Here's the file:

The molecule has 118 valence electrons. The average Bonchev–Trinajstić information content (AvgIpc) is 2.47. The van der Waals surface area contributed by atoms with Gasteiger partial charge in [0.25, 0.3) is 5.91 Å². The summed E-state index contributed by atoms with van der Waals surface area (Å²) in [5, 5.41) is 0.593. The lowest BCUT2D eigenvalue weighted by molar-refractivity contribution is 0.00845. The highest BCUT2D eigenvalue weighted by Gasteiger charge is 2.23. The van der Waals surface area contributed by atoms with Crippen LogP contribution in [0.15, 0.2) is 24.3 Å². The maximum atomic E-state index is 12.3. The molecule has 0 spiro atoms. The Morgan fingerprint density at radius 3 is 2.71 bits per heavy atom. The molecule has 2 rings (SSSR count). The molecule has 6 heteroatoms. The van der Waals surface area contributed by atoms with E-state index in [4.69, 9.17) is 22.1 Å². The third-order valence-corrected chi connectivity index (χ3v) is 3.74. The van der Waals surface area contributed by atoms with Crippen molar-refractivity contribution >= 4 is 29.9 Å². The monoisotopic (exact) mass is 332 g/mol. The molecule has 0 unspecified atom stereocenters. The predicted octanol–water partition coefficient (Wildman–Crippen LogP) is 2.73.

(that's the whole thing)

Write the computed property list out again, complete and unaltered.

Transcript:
The molecule has 118 valence electrons. The average Bonchev–Trinajstić information content (AvgIpc) is 2.47. The van der Waals surface area contributed by atoms with Gasteiger partial charge in [0.25, 0.3) is 5.91 Å². The summed E-state index contributed by atoms with van der Waals surface area (Å²) in [5, 5.41) is 0.593. The lowest BCUT2D eigenvalue weighted by molar-refractivity contribution is 0.00845. The highest BCUT2D eigenvalue weighted by Gasteiger charge is 2.23. The van der Waals surface area contributed by atoms with Crippen LogP contribution in [0.15, 0.2) is 24.3 Å². The maximum atomic E-state index is 12.3. The molecule has 0 spiro atoms. The Morgan fingerprint density at radius 3 is 2.71 bits per heavy atom. The molecule has 2 rings (SSSR count). The molecule has 6 heteroatoms. The van der Waals surface area contributed by atoms with E-state index in [4.69, 9.17) is 22.1 Å². The third-order valence-corrected chi connectivity index (χ3v) is 3.74. The van der Waals surface area contributed by atoms with Crippen molar-refractivity contribution >= 4 is 29.9 Å². The monoisotopic (exact) mass is 332 g/mol. The molecule has 0 unspecified atom stereocenters. The predicted octanol–water partition coefficient (Wildman–Crippen LogP) is 2.73.